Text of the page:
If you still have a baby or young toddler and you are having another baby soon, take the time to prepare. Your first born depending on their needs, they will need some preparation for whats going to happen once baby arrives. As the birthing person, you will be more physically tied to the newborn in regards to having to feed and settle. So your firstborn may need to adjust to your partner or other significant others being more involved with their care. While you are pregnant, you can start preparing by having your partner attend to your first born more in regards to settling, getting off to sleep, and spending more one on one time together. Even if you still feed your first born to sleep, you could try after feeding having your partner help with settling them to sleep. Even if that means thinking of other ways for them to get to sleep- like in a carrier, pram, laying with them or bedsharing. Sleep and responding during the night can be a big change for the firstborn, so start on this several months before baby arrives.

To also prepare your firstborn, if there are going to be any changes in regards to sleeping locations/rooms, changes in care arrangements (like going to childcare/grandparents), if you can and feel ready to, start these changes before baby arrives. It can be tougher to make happen once your newborn is already here, very attached to you and you are exhausted.

Make a postpartum plan. You can hire a postpartum doula to help with this, use the guide in books like The fourth trimester, or just work out with your partner and family what you are needing in regards to support and what you hope for your postpartum time.

2. Support.

If you are expecting another baby with less than a 2 year age gap, you basically will have 2 babies on your hands. A one year old still requires so much care and support, and has little ways of communication. So load up on support and accept offers of support! Your turn to return help will come.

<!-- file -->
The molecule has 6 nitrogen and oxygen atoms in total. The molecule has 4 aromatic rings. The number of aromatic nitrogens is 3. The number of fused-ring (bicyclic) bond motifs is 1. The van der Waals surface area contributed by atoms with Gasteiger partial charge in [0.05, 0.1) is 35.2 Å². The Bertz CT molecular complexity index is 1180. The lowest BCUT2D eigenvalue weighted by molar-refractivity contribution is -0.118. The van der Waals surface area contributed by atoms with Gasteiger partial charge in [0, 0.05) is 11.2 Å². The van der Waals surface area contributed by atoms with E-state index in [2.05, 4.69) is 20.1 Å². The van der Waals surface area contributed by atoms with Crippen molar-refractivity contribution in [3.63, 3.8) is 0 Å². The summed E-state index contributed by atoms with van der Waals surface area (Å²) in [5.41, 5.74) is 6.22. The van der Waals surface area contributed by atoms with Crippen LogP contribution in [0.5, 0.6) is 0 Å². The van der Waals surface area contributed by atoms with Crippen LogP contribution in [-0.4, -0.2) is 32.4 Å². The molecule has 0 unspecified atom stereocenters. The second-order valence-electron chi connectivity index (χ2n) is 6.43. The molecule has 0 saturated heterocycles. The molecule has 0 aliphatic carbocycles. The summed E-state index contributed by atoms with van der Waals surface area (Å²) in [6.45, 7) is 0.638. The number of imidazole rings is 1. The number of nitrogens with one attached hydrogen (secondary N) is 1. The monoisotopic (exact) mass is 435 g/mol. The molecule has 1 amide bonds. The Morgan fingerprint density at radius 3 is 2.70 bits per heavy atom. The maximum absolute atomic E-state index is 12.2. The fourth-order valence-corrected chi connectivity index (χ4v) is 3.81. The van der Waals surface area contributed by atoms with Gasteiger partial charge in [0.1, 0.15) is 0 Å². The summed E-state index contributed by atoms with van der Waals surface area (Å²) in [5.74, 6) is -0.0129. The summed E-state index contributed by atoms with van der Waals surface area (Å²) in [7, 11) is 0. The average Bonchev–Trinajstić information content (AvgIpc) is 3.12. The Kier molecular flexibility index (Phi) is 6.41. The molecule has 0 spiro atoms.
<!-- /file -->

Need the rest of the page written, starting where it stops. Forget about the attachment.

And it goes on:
Support can come in many forms. But the main things to get help with are meals, domestic duties, assistance with the care of older child, and support so you can rest and recover after birth. Pre-cooking meals for the freezer, having a fill the freezer party, starting a meal-train or making one on one requests with people for food will benefit you all greatly. Allocate what domestic duties are essential and those that can be held of completing. Then allocate some of those essential  duties to others. Perhaps your mother-in-law can wash and fold clothes weekly for you, you can hire a cleaner for your bathrooms and floors, and perhaps a neighbour can walk the dog for you. You will find life becomes very busy if you have 2 very small people. So it may be the time you start using grandparents, childcare, nannies, or neighbours more to help care for and play with your first born. You don’t obviously want to be shipping your first baby off all the time, but you may need to utilise these supports so you can get more rest and a break. You may also want to use these supports so they can watch the new baby while you have some precious alone time with your first born. It really should take a village to raise a child. A very important aspect is that you are able to experience a joyful and peaceful postpartum period. Getting support is essential to achieve this. Your body has been pregnant and birthed with a short time frame in-between. It is so crucial you are able to rest and recover. On top of all the above supports mentioned, I encourage you to prepare and engage in professional supports. Having a private midwife, allied health, Lactation consultant and/or a postpartum doula, will assist you as you transition to life with 2 children born close in age.